Melton returns to musicBalsam Range member recovering well
Buddy Melton has performed more shows with Balsam Range than he can remember, but he’ll never forget Saturday’s concert. No one who was there ever will.
The place was packed with expectant, hopeful people, all wondering the same things: Would Melton show up? And if he did, would he sound the same?
This would be the 43-year-old’s first public appearance since a major head injury on his farm had thrust him into a long hospitalization and a reconstructive surgery. During much of the ordeal, it was a challenge for him to talk, eat or even see, let alone play the fiddle or sing. Though only a few hundred people can fit in the Colonial Theatre, the site of the recent show, it’s safe to say that countless others across the country and the world were there in spirit, all waiting for word that Melton was, finally, back.
And he is.
He proved it that night, playing nearly the entire show. Though his voice might have been just a bit softer than normal, it was just as affecting as always — maybe even more so. The crowd went crazy, giving him and the band at least three standing ovations.
Back on his Crabtree farm a few days later, he described the whole thing as “a little overwhelming,” especially when he stepped on stage to do his first song of the night, the band’s huge hit “Trains I Missed.” As he sang the tune about life’s trials and joys, it seemed as though the entire audience was holding their breath, hoping for the best. They didn’t know that Melton was hoping, too.
“I was relieved, being able to get through it unscathed, without breaking down, without losing it,” he said, adding that in retrospect he would have put that emotional powerhouse of a song a little farther down the set list.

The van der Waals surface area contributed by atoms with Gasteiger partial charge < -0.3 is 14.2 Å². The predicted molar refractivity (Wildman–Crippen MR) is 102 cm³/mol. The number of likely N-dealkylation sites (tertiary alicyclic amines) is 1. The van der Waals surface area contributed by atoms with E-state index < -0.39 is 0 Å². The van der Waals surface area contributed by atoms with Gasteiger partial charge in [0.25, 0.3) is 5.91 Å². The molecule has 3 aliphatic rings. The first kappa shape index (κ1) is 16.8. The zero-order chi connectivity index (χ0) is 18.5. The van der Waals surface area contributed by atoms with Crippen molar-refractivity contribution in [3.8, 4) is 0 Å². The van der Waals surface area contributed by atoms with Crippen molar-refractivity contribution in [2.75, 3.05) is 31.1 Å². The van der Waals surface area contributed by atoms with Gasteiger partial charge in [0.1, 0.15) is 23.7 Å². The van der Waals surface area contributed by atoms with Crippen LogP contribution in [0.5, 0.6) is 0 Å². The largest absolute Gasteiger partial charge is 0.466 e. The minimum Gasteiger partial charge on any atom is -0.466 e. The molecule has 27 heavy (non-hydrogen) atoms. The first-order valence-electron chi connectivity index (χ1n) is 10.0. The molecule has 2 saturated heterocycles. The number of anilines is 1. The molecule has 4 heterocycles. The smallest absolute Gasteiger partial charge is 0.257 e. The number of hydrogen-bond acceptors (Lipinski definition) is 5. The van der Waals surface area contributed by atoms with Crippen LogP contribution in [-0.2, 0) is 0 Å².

He also admitted, however, that it was good to have such a challenge right off the bat. That’s the kind of moment that makes you stronger — and he’s had plenty of those recently.
Melton’s life changed in a second in the early morning hours of March 12, when he was busy putting cattle into a trailer. As he’s done many times before, he swung the gate of the trailer to close it, but instead of it latching, it hit one of his cows. She didn’t take it well, and kicked the gate right back at him, hitting him in the face. Instantly, Melton knew this was “more than just a bump on the head,” he said, though he had no idea how bad it was. All alone but luckily still conscious, he dialed 9-1-1 and walked back to the house, though it was getting hard to breathe and see, and he was bleeding copiously.
“I thought if I pass out, I better pass out in the front yard where someone might find me,” he said.
As he waited for the ambulance, he called his wife and brother-in-law — both to let them know what had happened and to make sure the cows were put away. What he didn’t know then was that his right eye socket, nose and forehead had been shattered and the lining of his brain had been torn.
Luckily, he wasn’t alone for long. Within minutes, his neighbor and first responder, Tyrell Mehaffey, was on the scene.
“He was really great and very calm and very reassuring,” Melton remembers, adding that having someone arrive so quickly “made a big difference.”
First responder Bill Fowler and an ambulance soon followed.
Though the accident was severe, Melton remembers the entire chain of events, from that fateful blow to the ambulance ride to MedWest-Haywood and eventually to Mission Hospital in Asheville. His eyes were swollen shut and he was in extreme pain, but didn’t pass out. He ended spending the next two days in the hospital — his first hospitalization since birth.
Eventually, he was sent home, where he tried to get his strength up for the reconstructive surgery. In the end, it was moved up a few days out of necessity, as Melton was leaking spinal fluid and needed immediate attention. He received a craniotomy — which means a bone flap was temporarily removed from his skull so doctors could have access to his brain — and his nose, cheek and socket were reconstructed, as well. He wasn’t released from the hospital until March 29.